This site is dedicated to all things wood-gas and some things that aren't. It began as a way for me to keep track of things in the wood gas world that I found interesting, but has evolved into my blog about living off-grid part-time. I hope you find it interesting!
moreMy Inverter Experience
I saw the GEK
up close and personal yesterday (05/30/2009) at the Maker Faire 2009:
This was my first time seeing a gasifier in person and a few things about
the experience were unexpected. First, the time from initial lighting to
a burnable flare was much shorter than I anticipated. Such a short time
is probably more attributable to the fine tuning Jim Mason and his team
have done over time than it might be to any gasifier's ability to create
burnable gas. Still, I thought it would take much longer than the few
minutes it actually took.
Conversely, the time from initial flaring to gas suitable for running an
engine was much longer than I expected. Though I wasn't looking at my
watch, I think it must have taken somewhere between 25 and 40 minutes for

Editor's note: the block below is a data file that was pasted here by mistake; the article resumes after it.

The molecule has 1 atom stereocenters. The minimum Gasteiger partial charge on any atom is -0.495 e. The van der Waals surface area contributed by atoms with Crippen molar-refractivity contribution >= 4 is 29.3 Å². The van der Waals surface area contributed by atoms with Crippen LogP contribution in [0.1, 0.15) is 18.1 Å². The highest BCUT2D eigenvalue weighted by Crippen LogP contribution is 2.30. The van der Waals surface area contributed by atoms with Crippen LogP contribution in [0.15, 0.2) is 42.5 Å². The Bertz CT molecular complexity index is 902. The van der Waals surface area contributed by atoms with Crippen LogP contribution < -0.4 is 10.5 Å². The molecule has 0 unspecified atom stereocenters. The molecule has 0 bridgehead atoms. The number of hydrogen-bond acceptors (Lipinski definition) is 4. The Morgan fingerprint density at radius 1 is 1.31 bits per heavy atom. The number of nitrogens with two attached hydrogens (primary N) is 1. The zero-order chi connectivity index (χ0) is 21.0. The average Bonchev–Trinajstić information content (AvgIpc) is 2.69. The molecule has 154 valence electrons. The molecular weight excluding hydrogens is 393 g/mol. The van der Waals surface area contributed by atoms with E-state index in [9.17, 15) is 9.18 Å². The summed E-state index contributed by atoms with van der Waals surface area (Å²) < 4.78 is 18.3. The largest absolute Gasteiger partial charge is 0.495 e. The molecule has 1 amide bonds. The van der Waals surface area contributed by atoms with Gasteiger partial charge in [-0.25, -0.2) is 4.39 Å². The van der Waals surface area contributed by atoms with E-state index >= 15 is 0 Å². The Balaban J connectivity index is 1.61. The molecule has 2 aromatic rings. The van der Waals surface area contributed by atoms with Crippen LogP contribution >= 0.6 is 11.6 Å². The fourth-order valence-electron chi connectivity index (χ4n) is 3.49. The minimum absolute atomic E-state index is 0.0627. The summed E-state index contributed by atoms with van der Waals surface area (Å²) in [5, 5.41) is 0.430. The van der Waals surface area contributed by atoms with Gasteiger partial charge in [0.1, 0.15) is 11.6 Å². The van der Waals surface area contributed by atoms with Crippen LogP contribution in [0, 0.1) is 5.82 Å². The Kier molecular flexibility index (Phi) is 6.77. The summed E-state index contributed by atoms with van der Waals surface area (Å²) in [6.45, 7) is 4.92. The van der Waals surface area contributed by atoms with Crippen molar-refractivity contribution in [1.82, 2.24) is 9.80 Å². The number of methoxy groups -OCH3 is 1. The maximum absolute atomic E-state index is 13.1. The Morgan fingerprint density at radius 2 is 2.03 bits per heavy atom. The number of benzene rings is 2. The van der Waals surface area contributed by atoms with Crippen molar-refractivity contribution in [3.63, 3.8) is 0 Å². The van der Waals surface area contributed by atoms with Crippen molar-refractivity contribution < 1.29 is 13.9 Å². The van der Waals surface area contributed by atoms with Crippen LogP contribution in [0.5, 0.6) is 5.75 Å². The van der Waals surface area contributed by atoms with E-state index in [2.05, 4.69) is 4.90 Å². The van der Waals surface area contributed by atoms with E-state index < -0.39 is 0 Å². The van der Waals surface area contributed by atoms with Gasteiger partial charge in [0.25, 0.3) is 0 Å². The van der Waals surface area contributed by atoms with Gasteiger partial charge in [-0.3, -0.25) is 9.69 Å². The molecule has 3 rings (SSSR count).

the reactor temp to climb from 275 degrees when I first looked to ~600
degrees when Jim finally started the attached Listeroid. Since I don't know which
thermocouple was being monitored or where in the reactor it was positioned (not to mention
what the units were (Centigrade, I believe), I realize 275 and 600 degrees means
very little. I did find a post where Jim explains it here:
>GEK at Maker's Faire 2009 photos (and gasifier tuning diagnostic idea)
And speaking of Jim Mason, I cracked up when I read this in the Yahoo forum:
...an easy way to "get out of newbie jail for free".
build your first gasifier by removing a cigarette from your pocket. once
it is removed from your pocket, you have completed fabrication.
1. light the end, put the other end in your mouth and suck hard. you now
have an updraft gasifier lit and operating. continue until fuel is
consumed. inspect your lungs to gauge tar production.
2. get another cigarette and light the end. but this time, put the lit
end in your mouth and suck. you are now operating a stratified downdraft.
inspect your lungs to gauge tar production. things should be much better,
but still not good.
3. get another cigarette and light the end. this time leave it sit there
and slowly smolder through the fuel. you are now running a direct
combustion pyrolysis reactor.
this completes your first gasifier build.
now rest easy knowing we already have a globally installed base of
gasification devices. we're just currently applying them to less than
ideal ends . . .